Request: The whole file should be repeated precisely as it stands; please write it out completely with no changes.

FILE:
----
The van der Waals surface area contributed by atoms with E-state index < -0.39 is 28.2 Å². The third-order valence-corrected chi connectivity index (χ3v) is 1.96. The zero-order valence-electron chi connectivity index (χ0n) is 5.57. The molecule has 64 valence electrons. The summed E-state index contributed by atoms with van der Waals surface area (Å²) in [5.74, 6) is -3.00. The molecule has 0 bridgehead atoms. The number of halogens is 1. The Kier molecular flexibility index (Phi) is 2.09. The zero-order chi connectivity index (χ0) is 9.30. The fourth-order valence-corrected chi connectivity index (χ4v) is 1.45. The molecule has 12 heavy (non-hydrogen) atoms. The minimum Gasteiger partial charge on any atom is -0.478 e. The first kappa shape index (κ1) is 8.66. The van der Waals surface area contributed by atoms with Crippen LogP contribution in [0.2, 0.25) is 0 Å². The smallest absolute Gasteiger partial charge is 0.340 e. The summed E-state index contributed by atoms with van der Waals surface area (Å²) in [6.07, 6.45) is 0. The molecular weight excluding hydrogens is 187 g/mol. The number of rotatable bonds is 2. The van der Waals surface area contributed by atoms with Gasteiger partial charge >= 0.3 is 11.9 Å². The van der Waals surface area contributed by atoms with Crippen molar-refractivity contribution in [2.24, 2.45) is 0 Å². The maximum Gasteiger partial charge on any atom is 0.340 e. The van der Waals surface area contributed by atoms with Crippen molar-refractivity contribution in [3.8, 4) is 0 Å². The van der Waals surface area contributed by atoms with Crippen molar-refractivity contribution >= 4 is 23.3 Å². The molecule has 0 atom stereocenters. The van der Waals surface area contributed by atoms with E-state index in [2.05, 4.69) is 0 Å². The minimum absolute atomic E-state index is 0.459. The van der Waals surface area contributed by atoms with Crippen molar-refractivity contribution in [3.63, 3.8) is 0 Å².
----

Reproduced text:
The van der Waals surface area contributed by atoms with E-state index < -0.39 is 28.2 Å². The third-order valence-corrected chi connectivity index (χ3v) is 1.96. The zero-order valence-electron chi connectivity index (χ0n) is 5.57. The molecule has 64 valence electrons. The summed E-state index contributed by atoms with van der Waals surface area (Å²) in [5.74, 6) is -3.00. The molecule has 0 bridgehead atoms. The number of halogens is 1. The Kier molecular flexibility index (Phi) is 2.09. The zero-order chi connectivity index (χ0) is 9.30. The fourth-order valence-corrected chi connectivity index (χ4v) is 1.45. The molecule has 12 heavy (non-hydrogen) atoms. The minimum Gasteiger partial charge on any atom is -0.478 e. The first kappa shape index (κ1) is 8.66. The van der Waals surface area contributed by atoms with Crippen LogP contribution in [0.2, 0.25) is 0 Å². The smallest absolute Gasteiger partial charge is 0.340 e. The summed E-state index contributed by atoms with van der Waals surface area (Å²) in [6.07, 6.45) is 0. The molecular weight excluding hydrogens is 187 g/mol. The number of rotatable bonds is 2. The van der Waals surface area contributed by atoms with Gasteiger partial charge >= 0.3 is 11.9 Å². The van der Waals surface area contributed by atoms with Crippen molar-refractivity contribution in [2.24, 2.45) is 0 Å². The maximum Gasteiger partial charge on any atom is 0.340 e. The van der Waals surface area contributed by atoms with Crippen molar-refractivity contribution in [3.8, 4) is 0 Å². The van der Waals surface area contributed by atoms with Crippen molar-refractivity contribution >= 4 is 23.3 Å². The molecule has 0 atom stereocenters. The van der Waals surface area contributed by atoms with E-state index in [2.05, 4.69) is 0 Å². The minimum absolute atomic E-state index is 0.459. The van der Waals surface area contributed by atoms with Crippen molar-refractivity contribution in [3.63, 3.8) is 0 Å².